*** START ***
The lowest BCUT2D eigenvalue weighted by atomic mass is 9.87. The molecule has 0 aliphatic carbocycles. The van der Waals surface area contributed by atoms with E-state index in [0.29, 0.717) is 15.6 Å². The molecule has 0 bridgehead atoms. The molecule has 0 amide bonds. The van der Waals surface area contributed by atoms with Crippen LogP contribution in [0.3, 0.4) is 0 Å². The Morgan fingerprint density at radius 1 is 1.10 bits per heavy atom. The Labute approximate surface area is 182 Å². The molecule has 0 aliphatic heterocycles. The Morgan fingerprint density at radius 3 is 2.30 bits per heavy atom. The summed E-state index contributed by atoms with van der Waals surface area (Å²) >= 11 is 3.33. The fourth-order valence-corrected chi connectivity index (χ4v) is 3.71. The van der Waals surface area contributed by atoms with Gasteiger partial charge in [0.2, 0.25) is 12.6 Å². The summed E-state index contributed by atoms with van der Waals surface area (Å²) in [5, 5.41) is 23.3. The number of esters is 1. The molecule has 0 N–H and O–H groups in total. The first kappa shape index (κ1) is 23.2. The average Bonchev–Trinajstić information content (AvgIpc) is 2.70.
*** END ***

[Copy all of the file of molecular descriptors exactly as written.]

The lowest BCUT2D eigenvalue weighted by atomic mass is 9.87. The molecule has 0 aliphatic carbocycles. The van der Waals surface area contributed by atoms with E-state index in [0.29, 0.717) is 15.6 Å². The molecule has 0 bridgehead atoms. The molecule has 0 amide bonds. The van der Waals surface area contributed by atoms with Crippen LogP contribution in [0.3, 0.4) is 0 Å². The Morgan fingerprint density at radius 1 is 1.10 bits per heavy atom. The Labute approximate surface area is 182 Å². The molecule has 0 aliphatic heterocycles. The Morgan fingerprint density at radius 3 is 2.30 bits per heavy atom. The summed E-state index contributed by atoms with van der Waals surface area (Å²) >= 11 is 3.33. The fourth-order valence-corrected chi connectivity index (χ4v) is 3.71. The van der Waals surface area contributed by atoms with Gasteiger partial charge in [0.2, 0.25) is 12.6 Å². The summed E-state index contributed by atoms with van der Waals surface area (Å²) in [5, 5.41) is 23.3. The number of esters is 1. The molecule has 0 N–H and O–H groups in total. The first kappa shape index (κ1) is 23.2. The average Bonchev–Trinajstić information content (AvgIpc) is 2.70.